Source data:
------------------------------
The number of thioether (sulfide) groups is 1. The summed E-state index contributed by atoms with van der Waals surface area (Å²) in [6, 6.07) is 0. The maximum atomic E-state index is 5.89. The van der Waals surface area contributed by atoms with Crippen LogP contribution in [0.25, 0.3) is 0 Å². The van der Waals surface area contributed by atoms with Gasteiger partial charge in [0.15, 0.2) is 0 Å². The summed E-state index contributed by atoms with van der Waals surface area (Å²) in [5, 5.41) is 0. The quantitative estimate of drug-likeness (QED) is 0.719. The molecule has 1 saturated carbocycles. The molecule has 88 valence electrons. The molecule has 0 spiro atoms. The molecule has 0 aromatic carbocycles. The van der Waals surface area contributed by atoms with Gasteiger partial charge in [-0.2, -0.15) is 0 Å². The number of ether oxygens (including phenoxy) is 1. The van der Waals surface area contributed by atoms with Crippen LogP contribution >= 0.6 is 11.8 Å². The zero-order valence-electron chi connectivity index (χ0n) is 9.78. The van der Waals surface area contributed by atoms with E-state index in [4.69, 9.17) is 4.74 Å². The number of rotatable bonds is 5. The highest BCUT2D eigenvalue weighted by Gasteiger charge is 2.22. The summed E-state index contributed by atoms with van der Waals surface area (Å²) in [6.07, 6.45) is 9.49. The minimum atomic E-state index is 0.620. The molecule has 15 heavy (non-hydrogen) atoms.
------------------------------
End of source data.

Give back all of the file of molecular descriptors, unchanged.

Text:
The number of thioether (sulfide) groups is 1. The summed E-state index contributed by atoms with van der Waals surface area (Å²) in [6, 6.07) is 0. The maximum atomic E-state index is 5.89. The van der Waals surface area contributed by atoms with Crippen LogP contribution in [0.25, 0.3) is 0 Å². The van der Waals surface area contributed by atoms with Gasteiger partial charge in [0.15, 0.2) is 0 Å². The summed E-state index contributed by atoms with van der Waals surface area (Å²) in [5, 5.41) is 0. The quantitative estimate of drug-likeness (QED) is 0.719. The molecule has 1 saturated carbocycles. The molecule has 88 valence electrons. The molecule has 0 spiro atoms. The molecule has 0 aromatic carbocycles. The van der Waals surface area contributed by atoms with Gasteiger partial charge in [-0.2, -0.15) is 0 Å². The number of ether oxygens (including phenoxy) is 1. The van der Waals surface area contributed by atoms with Crippen LogP contribution >= 0.6 is 11.8 Å². The zero-order valence-electron chi connectivity index (χ0n) is 9.78. The van der Waals surface area contributed by atoms with E-state index in [4.69, 9.17) is 4.74 Å². The number of rotatable bonds is 5. The highest BCUT2D eigenvalue weighted by Gasteiger charge is 2.22. The summed E-state index contributed by atoms with van der Waals surface area (Å²) in [6.07, 6.45) is 9.49. The minimum atomic E-state index is 0.620. The molecule has 15 heavy (non-hydrogen) atoms.